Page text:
Pleasure craft operators must boat safely at all times and share the waterways in a manner that does not create dangerous situations for other boaters, swimmers, divers, wildlife and the environment in general.
There are many laws, regulations and codes pleasure craft operators must follow in order to minimize the risk of boating accidents, including the Collision Regulations. Any boater who violates one or more of these regulations will face penalties and/or fines.
Since the Collision Regulations are fairly lengthy and complex, our boating safety specialists have prepared an overview of the most important points to remember.
The Collision Regulations establish standards and procedures for boating on Canada’s waterways. The purpose of the regulations is to reduce the likelihood of collisions. They apply to all vessels, from small pleasure crafts to cargo ships.
The Collision Regulations outline the responsibilities of vessels underway and determine who has right of way when two boats are in an overtaking, crossing or head-on situation.
When preparing to go boating, there are several precautions you must take (gather the required boating safety equipment, make sure the craft is in compliance with regulations, have your pleasure craft operator card with you, etc.).
Once underway, you must follow the rules outlined in the Collision Regulations. Here are a few:
The Collision Regulations require every vessel to maintain a look-out at all times to help anticipate collision risks.
As the operator of a pleasure craft, you need to remain alert for visual and auditory cues (other boats may use sound signals) from any direction. You are not allowed to put your boat on autopilot and leave your post.
You are required to use all resources at your disposal (including radar and radio if applicable) to determine whether there is any risk of collision with another boat.
You should also familiarize yourself with the regulations in effect on the waterways you are planning to use (i.e. American regulations for U.S. waters). Following the rules starts before you even get underway!
According to the Collision Regulations, vessels navigating a narrow channel or fairway must keep close to the edge that is on their starboard side, provided that it is safe and practical to do so.
When navigating near large vessels, it’s important to remember that their size can make them more difficult to maneuver. It also takes longer for them to come to a full stop. For that reason, vessels under 20 m (65’7”) long and sailing ships must yield to large vessels.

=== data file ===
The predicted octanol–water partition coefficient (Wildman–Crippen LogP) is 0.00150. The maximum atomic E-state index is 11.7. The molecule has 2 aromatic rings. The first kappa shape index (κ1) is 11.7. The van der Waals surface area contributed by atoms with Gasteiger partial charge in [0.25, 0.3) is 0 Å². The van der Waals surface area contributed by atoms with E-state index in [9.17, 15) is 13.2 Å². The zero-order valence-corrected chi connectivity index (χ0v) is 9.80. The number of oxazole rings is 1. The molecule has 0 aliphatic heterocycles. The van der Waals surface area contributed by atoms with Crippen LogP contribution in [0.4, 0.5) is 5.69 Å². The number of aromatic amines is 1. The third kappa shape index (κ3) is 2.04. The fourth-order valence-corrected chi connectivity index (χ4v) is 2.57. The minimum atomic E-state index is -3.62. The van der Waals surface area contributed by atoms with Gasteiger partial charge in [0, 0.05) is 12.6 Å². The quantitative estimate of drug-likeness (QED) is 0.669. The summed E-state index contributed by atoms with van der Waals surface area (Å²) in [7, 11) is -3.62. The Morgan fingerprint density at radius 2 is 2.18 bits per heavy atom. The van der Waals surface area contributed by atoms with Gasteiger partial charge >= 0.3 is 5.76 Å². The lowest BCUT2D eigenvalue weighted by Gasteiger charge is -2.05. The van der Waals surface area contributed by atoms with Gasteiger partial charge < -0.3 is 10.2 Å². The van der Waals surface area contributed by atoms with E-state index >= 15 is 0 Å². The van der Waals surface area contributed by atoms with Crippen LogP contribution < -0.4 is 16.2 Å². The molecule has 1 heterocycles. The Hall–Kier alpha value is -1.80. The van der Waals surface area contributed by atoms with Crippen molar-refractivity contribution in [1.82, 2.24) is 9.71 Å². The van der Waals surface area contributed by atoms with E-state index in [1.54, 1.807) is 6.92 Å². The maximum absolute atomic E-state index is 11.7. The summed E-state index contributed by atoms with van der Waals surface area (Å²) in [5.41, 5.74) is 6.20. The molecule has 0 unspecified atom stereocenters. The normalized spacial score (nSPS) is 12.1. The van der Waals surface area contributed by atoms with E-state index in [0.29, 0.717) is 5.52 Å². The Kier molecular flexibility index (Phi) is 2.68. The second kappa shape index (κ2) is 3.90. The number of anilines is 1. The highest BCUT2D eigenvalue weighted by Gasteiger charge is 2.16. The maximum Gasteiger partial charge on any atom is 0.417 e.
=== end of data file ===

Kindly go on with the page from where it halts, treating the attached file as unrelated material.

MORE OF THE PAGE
A large vessel will use five or more short, distinctive sounds to remind you to give way. This signals that the situation has become an emergency and you must get out of the way to avoid a collision.
That being said, large vessels often can’t see you until it’s too late, so remember to:
Power-driven vessels must stay out of the way of sailboats, fishing boats, rowboats and any other vessels with limited maneuverability.
When changing course or speed to move away from another vessel, make it clear to the other vessel that you are performing the appropriate maneuver. If there is confusion as to which vessel should give way, use a whistle or another sound-signalling device to give five short blasts. If the operator of the other vessel doesn’t clearly indicate that they are changing course, change course yourself to get out of their way.
When operating a craft, you are responsible for ensuring that it moves at a safe speed.
A speed is considered safe when reasonable measures can be taken to stop the vessel within a distance appropriate to the prevailing circumstances and conditions. This is particularly important for reducing the risk of collisions in low visibility.
In a situation involving two power-driven vessels (any vessel that is propelled by gas, diesel or steam-powered machinery) where vessel A is approaching the port side of your boat (B) and there is a risk of collision, you are the stand-on vessel (you have the right of way).
To avoid a collision, maintain your course and speed, unless it becomes apparent that the give-way vessel (vessel A) is not performing the appropriate maneuver. The other vessel is required to move out of your way.
If, on the other hand, a power-driven vessel is approaching the starboard side of your boat and there is a risk of collision, you are the give-way vessel. You must move out of the way and avoid crossing in front of the other boat. As the stand-on vessel, the other boat has right of way and must maintain speed and course.
If a power-driven vessel (A) is approaching your boat (B) head-on and there is a risk of collision, you must both alter course to starboard so that you can pass each other on the port side.
A vessel overtaking another boat should maneuver around it decisively and safely so as to leave it adequate room to continue on its course.
In order to operate a craft safely, you’ll need to keep these key points from the Collision Regulations in mind.
Remember that in order to legally operate a boat in Canadian waters, you are required to have your Pleasure Craft Operator Card with you at all times. Get your boating licence online and make the most of our group discounts!
Find out more about boating safety and pleasure crafts from the National Boating Safety School. Our boating safety manual and blog are great resources for new boaters and more experienced hands who need to study for the online boating licence exam or just want to refresh their memory before hitting the water!